Charlie Day to Merrimack Grads: ‘Your Degree Will Basically Do Nothing’
Graduates from all around Massachusetts have been soaking up advice from world leaders, business experts, and researchers during speeches at their respective commencement ceremonies this season, all of which have carried a similar tune: reach for the stars, be kind to others, and challenge yourself on the journey through life.
But Merrimack College heard a different message on Tuesday from Charlie Day, the comedian known for his role as the non-sensible character Charlie Kelly on the FX series It’s Always Sunny in Philadelphia. They got to receive “wisdom, life lessons, and knowledge from a man who has made a living pretending to eat cat food.”
In an 18-minute speech to the class of 2014, Day didn’t stray far from the antics that he’s become known for on television, recalling his own nervous excitement when he first stepped onto Merrimack’s campus 20 years ago as a freshman, and the trouble he got into playing pranks on his fellow classmates.
“Merrimack has come a long way since my time, the quality of student has clearly improved,” he said. “In my time, there was a man here who scored in the zero percentile on his SATs, meaning no one in the nation did worse than this man.”
Day, who graduated from the school in 1998, was given an honorary PhD during Tuesday’s commencement, which he said he would put to good use. “Although I acknowledge that Dr. Charlie Day sounds like some type of club DJ, I assure you I intend to go by this title from now on,” he said. “And I plan to begin writing my own prescriptions immediately.”
The actor told students that much like his new doctorate degree, their own diplomas will “also basically do nothing.”
“Let me clarify that. You cannot exchange your degree for cash, you cannot have your degree do an audition or interview for you. You cannot eat it, and please do not make love to it,” he said. “You can probably smoke it, but I wouldn’t recommend that. A college degree does nothing. It collects dust. It does however mean something. It tells something to your community. It says, ‘I have expanded my mind, and destroyed my liver, but I didn’t give up’… all jokes aside, you should be very proud. This is an impressive chapter in your lives.”
Shifting away from the jabs at his alma mater, Day reflected on the decisions he made once it was time to graduate and leave college. He told students he “tricked” his way into a job interview with Fidelity Investments, using the chance encounter to practice for acting auditions, but was actually offered a position he wasn’t even qualified for.
Day said he had two choices: stay in Boston and take on an entry-level banking job, or do what he really wanted to do, and move to New York to pursue his comedy career. After picking the latter, a situation that left him busing tables and living in a rat-infested apartment, Day said—for obvious reasons—he didn’t regret taking that chance. “There’s an obvious lesson here about believing in yourself, or the plan A, plan B stuff. But I think the lesson is this: had I worked at Fidelity, they would have fired me eventually,” he said. “I didn’t want to fail at Fidelity. And I didn’t want to fail in Boston. I did fail, over and over again [as an actor]…but I was in the fight.”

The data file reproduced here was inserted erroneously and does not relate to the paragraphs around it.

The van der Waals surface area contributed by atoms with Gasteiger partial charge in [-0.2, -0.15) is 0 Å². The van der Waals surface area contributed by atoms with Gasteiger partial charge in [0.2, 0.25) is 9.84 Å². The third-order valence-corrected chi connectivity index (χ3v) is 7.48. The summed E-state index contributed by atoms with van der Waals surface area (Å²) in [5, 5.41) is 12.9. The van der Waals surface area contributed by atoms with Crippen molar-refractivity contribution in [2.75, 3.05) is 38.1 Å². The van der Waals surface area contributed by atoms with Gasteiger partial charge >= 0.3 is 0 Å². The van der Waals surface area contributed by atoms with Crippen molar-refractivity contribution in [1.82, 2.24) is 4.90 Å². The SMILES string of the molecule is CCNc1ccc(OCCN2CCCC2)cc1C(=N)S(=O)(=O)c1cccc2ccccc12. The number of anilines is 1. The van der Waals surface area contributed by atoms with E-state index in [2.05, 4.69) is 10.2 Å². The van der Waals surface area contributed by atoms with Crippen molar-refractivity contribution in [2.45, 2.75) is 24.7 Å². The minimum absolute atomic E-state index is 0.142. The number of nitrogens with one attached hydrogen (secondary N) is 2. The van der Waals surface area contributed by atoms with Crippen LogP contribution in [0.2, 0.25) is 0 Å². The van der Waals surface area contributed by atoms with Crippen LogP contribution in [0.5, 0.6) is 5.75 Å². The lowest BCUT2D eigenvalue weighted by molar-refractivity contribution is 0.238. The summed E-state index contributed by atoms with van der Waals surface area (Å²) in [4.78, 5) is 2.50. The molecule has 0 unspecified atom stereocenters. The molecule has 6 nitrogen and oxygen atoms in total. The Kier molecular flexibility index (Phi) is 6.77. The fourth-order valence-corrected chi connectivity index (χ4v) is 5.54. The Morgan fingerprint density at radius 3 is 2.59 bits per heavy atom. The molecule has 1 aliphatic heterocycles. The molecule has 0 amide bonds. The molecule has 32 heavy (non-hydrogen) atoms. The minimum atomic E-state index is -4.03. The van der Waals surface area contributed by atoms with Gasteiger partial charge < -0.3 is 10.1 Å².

Day said after turning down Fidelity and a regular day job, he was later offered a role on a major television network, which, similarly, he turned down to go after his own goals—one of which was creating It’s Always Sunny in Philadelphia using borrowed cameras and equipment, and filming in his apartment with no budget. “Creating the job as opposed to waiting for it to be offered to me was the way to go,” he said.
Always Sunny is now on its 10th season—with two more seasons locked in—which will set the show on a path to become one of the longest-running television comedies. “I think there is an obvious lesson here: make your break; don’t wait for your break. Go make it happen for yourself,” he said.
Like the risk he took pursuing his comedic career, Day said he took a similar jump when he accepted the invitation to speak at Merrimack. He told graduates he pored over YouTube videos to see what others had said, and tried to find the right words to pass on to the class. But as he did this, he realized he wasn’t worried about being judged about what he said, because he doesn’t “give a shit.”
“You cannot let a fear of failure, or a fear of comparison, or a fear of judgement stop you from doing what will make you great,” he said. “You cannot not succeed without this risk of failure, and you cannot have a voice without the risk of criticism, and you cannot love without the risk of loss. You must go out and take these risks…do what’s uncomfortable, and scary, and hard, and what pays off in the long run.”